10 awesome 404 pages for wasting time and encouraging user engagement
A part of my role on Edit Agency’s Insights Team is removing manual link penalties issued by Google. Part of our link auditing process involves manually looking at each website linking back to the client. In other words: I look a lot of websites during my working day.
This post isn’t about manual link penalties or link auditing, it’s about cool 404 pages that people here have spotted and shared. It began with Team Insights e-mail saying:
“Found a link on this site, check out the 404:”
With this image attached…
(I can’t seem to find the site – if you know it, comment below!)
This then started a chain of our favourite 404 pages which then spread to the entire agency!
Without further ado – here are our favourite 404 pages:
Found At: Personal website of web developer Benjamin Reid – http://nouveller.com/404/
What is this 404? In this 404 page, Reid recreates a scene from the 1993 classic, Jurassic Park. You can attempt to hack the Jurassic Park Console, but after three unsuccessful attempts…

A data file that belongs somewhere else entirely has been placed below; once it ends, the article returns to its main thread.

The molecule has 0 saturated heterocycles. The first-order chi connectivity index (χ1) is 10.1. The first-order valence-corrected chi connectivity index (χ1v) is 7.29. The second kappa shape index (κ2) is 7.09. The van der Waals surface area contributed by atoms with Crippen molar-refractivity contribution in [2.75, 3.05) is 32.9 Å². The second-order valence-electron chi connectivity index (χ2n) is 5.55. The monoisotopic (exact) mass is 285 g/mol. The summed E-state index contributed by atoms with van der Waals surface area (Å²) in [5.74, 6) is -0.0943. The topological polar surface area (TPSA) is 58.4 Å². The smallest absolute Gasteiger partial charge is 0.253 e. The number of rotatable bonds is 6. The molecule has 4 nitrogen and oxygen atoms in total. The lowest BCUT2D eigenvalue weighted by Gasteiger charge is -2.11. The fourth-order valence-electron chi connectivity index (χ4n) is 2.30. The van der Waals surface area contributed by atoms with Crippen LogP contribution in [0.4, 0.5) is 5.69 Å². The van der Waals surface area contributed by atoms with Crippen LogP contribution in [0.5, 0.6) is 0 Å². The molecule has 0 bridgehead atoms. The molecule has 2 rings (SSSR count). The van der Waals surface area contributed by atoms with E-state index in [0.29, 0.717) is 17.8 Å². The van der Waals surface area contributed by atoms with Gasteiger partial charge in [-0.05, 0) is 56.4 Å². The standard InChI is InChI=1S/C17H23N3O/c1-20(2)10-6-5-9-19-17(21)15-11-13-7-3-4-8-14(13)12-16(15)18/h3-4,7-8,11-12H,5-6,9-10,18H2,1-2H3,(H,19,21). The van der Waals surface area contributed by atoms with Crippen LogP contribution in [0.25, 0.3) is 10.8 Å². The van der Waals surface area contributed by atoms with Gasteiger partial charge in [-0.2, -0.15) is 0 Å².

…Ah Ah Ah! You didn’t say the magic word!
Why is it awesome? Reid’s website showcases some of his development projects and extending that to the 404 page is a very clever idea. He even wrote a making of post for anyone interested in learning from his experience. Not only is the page an example of good coding a fun user experience, but failing to “hack the console” displays Reid’s social details and clicking “Reboot and try again” leads the user back to the homepage.
Found At: Digital Publication software company Flipping Book – http://flippingbook.com/404/
What is this 404? You start out at The Lost Page and you are given an exciting treasure map with the option of finding a treasure!